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A Year Ago: Dec 1, 2002

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Last December, GT’s cover story looked at why 2D gels are such a roadblock in proteomics, and what needed to be done to move the field along. A year later, 2D gel automation is still a holy grail for proteomics companies, though they may be getting closer: Millipore is collaborating with Applied Biosystems on one solution (see p. 23), NextGen Sciences recently unveiled a prototype of an automated 2D gel analysis system, and Proteome Systems introduced several new 2D gel-based tools to complement its ProteomIQ platform during the year. Our cover personality from that issue, Ruedi Aebersold, was in the meantime chosen by his peers as a 2002 GT All-Star for his work in proteomics.

We also ran a profile of Tim Hunkapiller, president of Discovery Biosciences and consultant to Applied Biosystems. Hunkapiller, brother of ABI president Michael, has been mentioned in a lawsuit from MJ Research charging that the ABI license to Caltech’s four-color sequencing patent is invalid because the patent itself wrongfully left out a key inventor, WashU’s Henry Huang. Hunkapiller, who contends that the patent is in fact perfectly valid, will likely be called to testify in the suit.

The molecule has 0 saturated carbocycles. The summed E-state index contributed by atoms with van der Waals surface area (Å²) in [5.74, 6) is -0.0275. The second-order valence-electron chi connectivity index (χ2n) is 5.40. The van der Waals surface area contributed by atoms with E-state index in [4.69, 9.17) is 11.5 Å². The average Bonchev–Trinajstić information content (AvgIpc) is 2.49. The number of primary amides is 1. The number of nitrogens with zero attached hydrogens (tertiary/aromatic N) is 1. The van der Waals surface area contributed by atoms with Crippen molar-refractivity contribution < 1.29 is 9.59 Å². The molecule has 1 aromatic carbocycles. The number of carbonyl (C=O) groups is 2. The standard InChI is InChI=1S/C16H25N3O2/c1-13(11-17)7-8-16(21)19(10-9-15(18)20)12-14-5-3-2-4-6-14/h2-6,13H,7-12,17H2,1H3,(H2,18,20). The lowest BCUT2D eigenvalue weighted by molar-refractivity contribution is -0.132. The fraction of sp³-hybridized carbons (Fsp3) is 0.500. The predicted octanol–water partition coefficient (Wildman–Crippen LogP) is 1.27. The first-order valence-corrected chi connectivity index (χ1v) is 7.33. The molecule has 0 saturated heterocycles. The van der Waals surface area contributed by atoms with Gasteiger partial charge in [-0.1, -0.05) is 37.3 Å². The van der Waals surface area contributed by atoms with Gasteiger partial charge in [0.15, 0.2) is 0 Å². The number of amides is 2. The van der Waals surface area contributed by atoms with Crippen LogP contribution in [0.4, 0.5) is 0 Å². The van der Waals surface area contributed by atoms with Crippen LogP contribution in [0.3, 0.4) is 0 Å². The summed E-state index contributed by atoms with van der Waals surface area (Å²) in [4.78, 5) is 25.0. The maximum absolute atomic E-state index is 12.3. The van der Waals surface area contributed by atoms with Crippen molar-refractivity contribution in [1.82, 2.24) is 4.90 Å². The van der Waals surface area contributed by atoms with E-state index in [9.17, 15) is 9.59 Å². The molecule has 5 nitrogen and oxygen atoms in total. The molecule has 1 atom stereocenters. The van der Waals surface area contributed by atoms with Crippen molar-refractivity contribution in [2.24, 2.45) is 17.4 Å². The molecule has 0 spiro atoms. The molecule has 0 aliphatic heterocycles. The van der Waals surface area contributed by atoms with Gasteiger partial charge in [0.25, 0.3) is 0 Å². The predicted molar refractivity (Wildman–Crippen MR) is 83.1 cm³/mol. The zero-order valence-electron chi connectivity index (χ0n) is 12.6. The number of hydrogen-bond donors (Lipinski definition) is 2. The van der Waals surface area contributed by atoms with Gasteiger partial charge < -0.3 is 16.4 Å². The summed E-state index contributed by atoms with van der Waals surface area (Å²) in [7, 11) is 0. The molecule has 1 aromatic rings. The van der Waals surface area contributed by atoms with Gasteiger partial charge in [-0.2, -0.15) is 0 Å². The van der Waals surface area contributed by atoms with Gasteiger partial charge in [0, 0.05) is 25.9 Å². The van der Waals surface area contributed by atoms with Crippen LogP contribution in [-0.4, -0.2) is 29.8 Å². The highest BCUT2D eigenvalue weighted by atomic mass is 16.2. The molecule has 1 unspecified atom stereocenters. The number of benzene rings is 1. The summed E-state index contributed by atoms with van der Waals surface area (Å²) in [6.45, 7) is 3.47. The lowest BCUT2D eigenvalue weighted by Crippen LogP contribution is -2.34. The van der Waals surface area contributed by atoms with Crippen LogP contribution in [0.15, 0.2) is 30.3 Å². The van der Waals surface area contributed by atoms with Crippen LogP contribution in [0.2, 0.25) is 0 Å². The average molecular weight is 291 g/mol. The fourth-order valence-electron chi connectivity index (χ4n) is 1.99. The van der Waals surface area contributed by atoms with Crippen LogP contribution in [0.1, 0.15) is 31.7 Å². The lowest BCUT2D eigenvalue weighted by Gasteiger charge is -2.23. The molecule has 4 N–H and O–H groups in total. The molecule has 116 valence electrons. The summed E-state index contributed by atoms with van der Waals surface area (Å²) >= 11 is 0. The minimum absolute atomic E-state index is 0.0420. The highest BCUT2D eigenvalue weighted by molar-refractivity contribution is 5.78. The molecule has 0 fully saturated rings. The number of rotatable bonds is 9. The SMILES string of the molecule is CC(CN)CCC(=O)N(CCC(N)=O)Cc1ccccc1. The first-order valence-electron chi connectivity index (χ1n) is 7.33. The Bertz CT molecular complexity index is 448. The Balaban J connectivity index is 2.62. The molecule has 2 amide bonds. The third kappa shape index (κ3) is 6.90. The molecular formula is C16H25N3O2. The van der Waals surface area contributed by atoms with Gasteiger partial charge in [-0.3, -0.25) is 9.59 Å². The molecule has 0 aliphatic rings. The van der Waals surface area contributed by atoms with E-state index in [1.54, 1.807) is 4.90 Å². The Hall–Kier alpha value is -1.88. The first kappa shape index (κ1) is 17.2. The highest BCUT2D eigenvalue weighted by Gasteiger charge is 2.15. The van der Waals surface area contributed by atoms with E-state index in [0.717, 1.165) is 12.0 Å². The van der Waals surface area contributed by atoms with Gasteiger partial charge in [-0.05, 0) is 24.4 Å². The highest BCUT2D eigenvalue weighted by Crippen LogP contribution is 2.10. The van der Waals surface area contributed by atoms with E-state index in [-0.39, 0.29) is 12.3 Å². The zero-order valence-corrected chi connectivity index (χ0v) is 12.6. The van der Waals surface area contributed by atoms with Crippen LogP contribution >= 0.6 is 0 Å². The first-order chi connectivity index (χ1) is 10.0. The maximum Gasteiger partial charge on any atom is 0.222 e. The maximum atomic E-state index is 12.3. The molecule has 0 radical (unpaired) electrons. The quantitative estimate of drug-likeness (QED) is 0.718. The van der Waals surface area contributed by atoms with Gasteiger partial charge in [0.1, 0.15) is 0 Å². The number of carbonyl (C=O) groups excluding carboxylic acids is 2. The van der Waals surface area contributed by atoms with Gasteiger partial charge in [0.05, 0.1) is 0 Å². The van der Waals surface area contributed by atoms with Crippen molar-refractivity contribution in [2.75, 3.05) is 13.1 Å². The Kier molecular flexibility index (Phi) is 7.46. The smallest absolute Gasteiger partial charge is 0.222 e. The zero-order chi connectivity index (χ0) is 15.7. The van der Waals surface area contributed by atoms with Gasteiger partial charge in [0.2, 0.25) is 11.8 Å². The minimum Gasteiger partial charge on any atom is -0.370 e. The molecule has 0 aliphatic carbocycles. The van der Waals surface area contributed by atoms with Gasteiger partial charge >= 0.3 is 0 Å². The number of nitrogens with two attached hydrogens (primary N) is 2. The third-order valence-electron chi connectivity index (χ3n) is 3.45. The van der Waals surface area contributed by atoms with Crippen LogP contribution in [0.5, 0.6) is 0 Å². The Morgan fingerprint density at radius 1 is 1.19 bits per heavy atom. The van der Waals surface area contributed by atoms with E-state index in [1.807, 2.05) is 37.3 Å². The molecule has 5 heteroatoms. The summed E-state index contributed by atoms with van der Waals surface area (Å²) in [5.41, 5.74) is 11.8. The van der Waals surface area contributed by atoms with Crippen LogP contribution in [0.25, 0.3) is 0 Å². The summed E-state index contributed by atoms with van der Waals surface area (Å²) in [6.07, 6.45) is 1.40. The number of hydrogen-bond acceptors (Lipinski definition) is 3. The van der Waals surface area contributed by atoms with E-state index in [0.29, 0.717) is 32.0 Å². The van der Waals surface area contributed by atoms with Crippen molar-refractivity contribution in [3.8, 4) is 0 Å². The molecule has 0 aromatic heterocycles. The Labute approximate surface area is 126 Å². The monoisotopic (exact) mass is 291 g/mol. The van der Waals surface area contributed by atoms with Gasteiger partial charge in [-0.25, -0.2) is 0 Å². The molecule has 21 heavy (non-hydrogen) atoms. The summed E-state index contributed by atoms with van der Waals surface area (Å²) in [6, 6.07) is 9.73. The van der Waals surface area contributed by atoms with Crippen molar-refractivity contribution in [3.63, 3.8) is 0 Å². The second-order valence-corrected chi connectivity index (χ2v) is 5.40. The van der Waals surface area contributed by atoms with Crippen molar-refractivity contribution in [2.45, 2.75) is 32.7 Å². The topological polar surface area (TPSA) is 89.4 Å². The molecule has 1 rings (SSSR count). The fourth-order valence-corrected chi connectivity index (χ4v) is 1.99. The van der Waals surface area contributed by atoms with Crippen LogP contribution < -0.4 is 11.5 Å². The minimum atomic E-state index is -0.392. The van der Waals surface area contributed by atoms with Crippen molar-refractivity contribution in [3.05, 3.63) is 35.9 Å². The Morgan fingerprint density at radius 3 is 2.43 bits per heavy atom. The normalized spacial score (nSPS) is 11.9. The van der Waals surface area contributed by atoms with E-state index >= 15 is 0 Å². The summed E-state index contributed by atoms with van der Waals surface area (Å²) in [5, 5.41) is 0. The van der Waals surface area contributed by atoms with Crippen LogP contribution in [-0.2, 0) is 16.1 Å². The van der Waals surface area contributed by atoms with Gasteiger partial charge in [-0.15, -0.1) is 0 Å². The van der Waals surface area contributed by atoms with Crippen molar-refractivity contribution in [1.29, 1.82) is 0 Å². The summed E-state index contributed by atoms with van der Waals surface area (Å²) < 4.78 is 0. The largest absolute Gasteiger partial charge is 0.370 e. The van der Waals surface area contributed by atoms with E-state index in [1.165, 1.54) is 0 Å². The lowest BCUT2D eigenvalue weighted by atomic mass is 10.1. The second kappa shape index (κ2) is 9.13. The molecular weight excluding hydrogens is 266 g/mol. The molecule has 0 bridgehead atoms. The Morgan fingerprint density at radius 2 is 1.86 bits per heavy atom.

Our IT Guy Nat Goodman gave Santa a wish list last December with all the goodies bioinformaticists were hoping for. In this issue, he reports that Santa responded well to the open-source community over the past 12 months (see p. 44).

In other updates, a news article checked in on Indiana University’s undergraduate bioinformatics program. Since then, the university has continued its thrust in genomics, helping to form the Indiana Proteomics Consortium with Purdue University and Eli Lilly, headed up by John Hurrell. The university also invested in office space in Indianapolis to start a life sciences incubator, slated to open late this year. We also looked at Genomic Solutions spinout Proteomic Research Services; in recent months, Genomic Solutions was acquired by Harvard Bioscience. And we published a Q&A with Nobel laureate Lee Hartwell, the first of no doubt many Prizewinners who will have ties to genomics. This year’s winners have included Sydney Brenner, John Fenn, Robert Horvitz, John Sulston, Koichi Tanaka, and Kurt Wuthrich.

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